At the end, we had directors like Ishii-san and Tanaka-san working closely with us to name their titles, characters, and plan their game system. (For instance FFXI was planned to use English character names in both the Japanese and English versions from the beginning. We had to rework all the spell names in both English and Japanese to have a compromise that worked in both languages. I sat next to the Japanese name planner for 4 years and we worked together to name everything rather than simply translating what the Japanese team came up with.) But we had a major reset when Enix bought out Square and the companies merged to become Square Enix. Suddenly everything we achieved with Square had to be re-earned with the new Enix side. After 4 years, I was taken off FFXI, and assigned to the Dragon Quest team in order to bring the best practices we established at Square to the DQ dev teams.
Q: Did you have any involvement in the dialogue system employed in Chrono Cross, which would take a line of dialogue and spit it out differently based on which character was in the party? What was it like writing for such a diverse cast?
A: I actually created the English auto-accent generation system and programmed it as a stand-alone tool (for checking purposes) before handing the code over to the CC dev team to implement in the game itself.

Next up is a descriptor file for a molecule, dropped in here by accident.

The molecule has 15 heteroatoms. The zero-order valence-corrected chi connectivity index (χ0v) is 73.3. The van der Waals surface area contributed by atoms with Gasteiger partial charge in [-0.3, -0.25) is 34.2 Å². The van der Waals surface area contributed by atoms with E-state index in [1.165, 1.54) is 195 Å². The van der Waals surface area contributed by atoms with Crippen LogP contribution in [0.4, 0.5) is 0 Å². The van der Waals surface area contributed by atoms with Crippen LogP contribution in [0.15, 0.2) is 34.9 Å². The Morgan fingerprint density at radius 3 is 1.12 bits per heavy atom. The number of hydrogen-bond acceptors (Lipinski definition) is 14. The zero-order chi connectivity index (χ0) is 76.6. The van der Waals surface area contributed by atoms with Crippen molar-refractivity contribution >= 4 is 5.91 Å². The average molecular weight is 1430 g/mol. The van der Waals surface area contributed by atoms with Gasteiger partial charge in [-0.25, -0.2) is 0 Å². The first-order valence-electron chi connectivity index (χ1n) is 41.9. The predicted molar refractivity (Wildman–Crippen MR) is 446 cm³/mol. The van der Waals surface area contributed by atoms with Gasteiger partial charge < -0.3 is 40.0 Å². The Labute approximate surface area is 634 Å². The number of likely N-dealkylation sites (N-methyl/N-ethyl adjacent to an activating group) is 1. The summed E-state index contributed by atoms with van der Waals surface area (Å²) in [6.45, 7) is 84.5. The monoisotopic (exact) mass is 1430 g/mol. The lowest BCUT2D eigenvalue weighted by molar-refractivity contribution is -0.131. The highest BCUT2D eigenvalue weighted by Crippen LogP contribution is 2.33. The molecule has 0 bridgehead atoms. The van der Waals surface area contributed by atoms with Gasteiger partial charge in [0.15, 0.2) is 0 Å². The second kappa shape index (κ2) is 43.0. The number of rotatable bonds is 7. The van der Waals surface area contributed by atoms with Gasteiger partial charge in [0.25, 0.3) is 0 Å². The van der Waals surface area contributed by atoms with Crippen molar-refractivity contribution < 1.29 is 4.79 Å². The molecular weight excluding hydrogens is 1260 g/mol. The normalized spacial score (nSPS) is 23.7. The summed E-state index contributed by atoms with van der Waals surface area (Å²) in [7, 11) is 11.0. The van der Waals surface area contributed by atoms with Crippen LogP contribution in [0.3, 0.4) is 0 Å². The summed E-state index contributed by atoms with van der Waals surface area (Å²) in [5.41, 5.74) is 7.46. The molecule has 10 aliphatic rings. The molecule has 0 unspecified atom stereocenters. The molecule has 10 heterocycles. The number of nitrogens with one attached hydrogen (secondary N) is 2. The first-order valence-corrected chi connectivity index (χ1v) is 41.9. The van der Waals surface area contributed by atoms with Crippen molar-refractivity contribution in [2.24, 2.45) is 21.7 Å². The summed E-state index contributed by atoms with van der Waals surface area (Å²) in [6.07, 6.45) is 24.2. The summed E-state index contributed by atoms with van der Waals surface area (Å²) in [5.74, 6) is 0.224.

The Japanese version had over 40 different accents that were mainly created by changing the verb endings and adding a few different ways of referring to the main character. It is relatively easy to pull off in Japanese. But in English, we had a serious problem. Either translate the game with no variation between characters at all, or somehow cram in 40+ different characterizations. We didn’t have the time or the PS memory to retranslate the same line up to 40 times for each character, so I took a stab at a system that would try to change the text real time into differing accents or speech patterns to match the colorful array of characters that made up the cast of the game.
I composed an initial characterization guide for all of the characters. Then I looked at what patterns of speech we would need to accomplish those accents and broke it down to the syllable or phoneme level. I made a list of each phoneme in English that would get changed according to different accents or speech-impediments, so that the translators and I could replace those phonemes with tokens in our text. At run-time, these tokens would be changed to match the speaker when that text was displayed on screen.